Virus alert

Reem Leila , Tuesday 21 Feb 2023

Egyptian health authorities are taking all necessary precautions against the new, deadly Marburg virus.

Virus alert
Virus alert


The Ministry of Health and Population has issued a detailed booklet regarding the Marburg virus disease (MVD) which first appeared in Equatorial Guinea.

Around 90 per cent of patients infected with MVD do not survive.

The World Health Organisation (WHO) has classified the virus among the highly contagious groups. The ministry distributed the booklet to the country’s hospitals as part of its early plan to deal with any unusual health incidences and follow up the epidemiological situation of diseases all over the world.

The virus, which is related to the Ebola family, has not been detected in Egypt, the spokesman of the Ministry of Health and Population Hossam Abdel-Ghaffar confirmed to Al-Ahram Weekly.

“The virus is transmissible via human to human through direct contact with the blood or secretions of an infected person, or any other fluids secreted by the body through wounds or mucous membranes, as well as surfaces or materials such as bed linen and clothing contaminated with these fluids,” Abdel-Ghaffar said.

The virus can also be transmitted, according to Abdel-Ghaffar, by a species of fruit bat as well as between individuals through unsafe sex and broken skin, he added.

Abdel-Ghaffar noted that the disease’s incubation period ranges from two to 21 days, while the period of infection lingers after the onset of symptoms for a period of seven weeks after recovery.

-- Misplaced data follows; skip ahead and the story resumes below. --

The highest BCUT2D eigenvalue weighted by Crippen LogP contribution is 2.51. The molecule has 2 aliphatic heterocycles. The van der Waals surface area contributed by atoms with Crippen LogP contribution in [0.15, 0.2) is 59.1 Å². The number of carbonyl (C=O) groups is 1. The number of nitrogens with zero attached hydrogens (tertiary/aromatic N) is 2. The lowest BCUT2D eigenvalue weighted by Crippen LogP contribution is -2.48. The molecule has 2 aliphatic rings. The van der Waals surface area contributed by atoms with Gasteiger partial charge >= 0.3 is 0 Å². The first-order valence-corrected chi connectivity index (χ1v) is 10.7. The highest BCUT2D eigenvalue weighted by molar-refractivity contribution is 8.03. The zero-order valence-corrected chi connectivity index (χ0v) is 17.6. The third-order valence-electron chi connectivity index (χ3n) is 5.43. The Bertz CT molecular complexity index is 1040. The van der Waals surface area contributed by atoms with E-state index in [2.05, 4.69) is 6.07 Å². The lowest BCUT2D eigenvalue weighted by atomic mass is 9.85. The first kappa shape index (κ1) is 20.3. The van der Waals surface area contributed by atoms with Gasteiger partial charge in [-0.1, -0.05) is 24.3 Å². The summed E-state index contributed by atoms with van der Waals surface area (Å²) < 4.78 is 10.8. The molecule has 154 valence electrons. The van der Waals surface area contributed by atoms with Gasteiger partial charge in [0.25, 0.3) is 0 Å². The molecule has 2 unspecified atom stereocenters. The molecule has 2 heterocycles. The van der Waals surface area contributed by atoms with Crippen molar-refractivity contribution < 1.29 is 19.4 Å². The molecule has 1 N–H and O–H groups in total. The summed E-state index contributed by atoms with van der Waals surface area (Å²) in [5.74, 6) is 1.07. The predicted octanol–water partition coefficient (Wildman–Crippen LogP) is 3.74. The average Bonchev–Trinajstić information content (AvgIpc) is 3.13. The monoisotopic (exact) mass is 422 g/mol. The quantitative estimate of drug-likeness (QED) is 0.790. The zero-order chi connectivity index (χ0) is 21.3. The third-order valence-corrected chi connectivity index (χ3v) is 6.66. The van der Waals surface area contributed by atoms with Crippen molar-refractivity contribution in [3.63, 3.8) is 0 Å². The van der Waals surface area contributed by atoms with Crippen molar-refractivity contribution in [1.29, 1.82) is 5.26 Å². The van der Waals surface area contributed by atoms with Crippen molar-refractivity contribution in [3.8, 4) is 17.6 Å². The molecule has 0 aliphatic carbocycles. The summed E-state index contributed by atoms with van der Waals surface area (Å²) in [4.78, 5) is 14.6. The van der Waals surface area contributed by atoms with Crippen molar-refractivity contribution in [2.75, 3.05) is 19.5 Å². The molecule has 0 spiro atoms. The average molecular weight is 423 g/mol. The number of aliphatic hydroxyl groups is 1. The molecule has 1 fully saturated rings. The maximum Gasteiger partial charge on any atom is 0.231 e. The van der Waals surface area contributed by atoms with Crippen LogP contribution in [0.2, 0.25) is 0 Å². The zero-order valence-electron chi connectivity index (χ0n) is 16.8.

The virus’ symptoms start with sudden high temperature, severe headache and muscle pain, followed by severe watery diarrhoea, abdominal pain, nausea, and vomiting on the third day. A non-itchy rash is observed in most patients between two to seven days with the onset of symptoms. Many patients suffer severe haemorrhagic symptoms between the fifth and seventh days, said Abdel-Ghaffar, adding that fatalities are characterised by some form of haemorrhage. Death occurs usually eight to nine days after onset, preceded by severe blood loss and shock, he added.

Currently there are no approved antiviral therapies for treating the virus or vaccines, Amr Qandil, assistant to the minister of health and population for preventive medicine, noted.

However, Qandil assured that the virus is unlikely to be present in Egypt. “There is no imminent danger at present,” he stressed, pointing out that there have been several outbreaks during the past 40 years of the virus but were limited because its spread can be easily controlled. MVD patients must be strictly and immediately isolated in hospital away from crowded places, stressed Qandil.

Current medical treatment depends on supportive care, whether by providing patients with oral or intravenous fluids, or treating the symptoms of the disease. “Patients suffering from MVD could be provided with potential treatments including blood derivatives, immunotherapy, and pharmacological therapies,” Qandil said.

Equatorial Guinea, which first reported MVD, announced that the virus had killed at least nine people with 252 confirmed cases.

Cameroon health authorities also detected two suspected cases in Olamze, a commune on the border with Equatorial Guinea.

* A version of this article appears in print in the 23 February, 2023 edition of Al-Ahram Weekly

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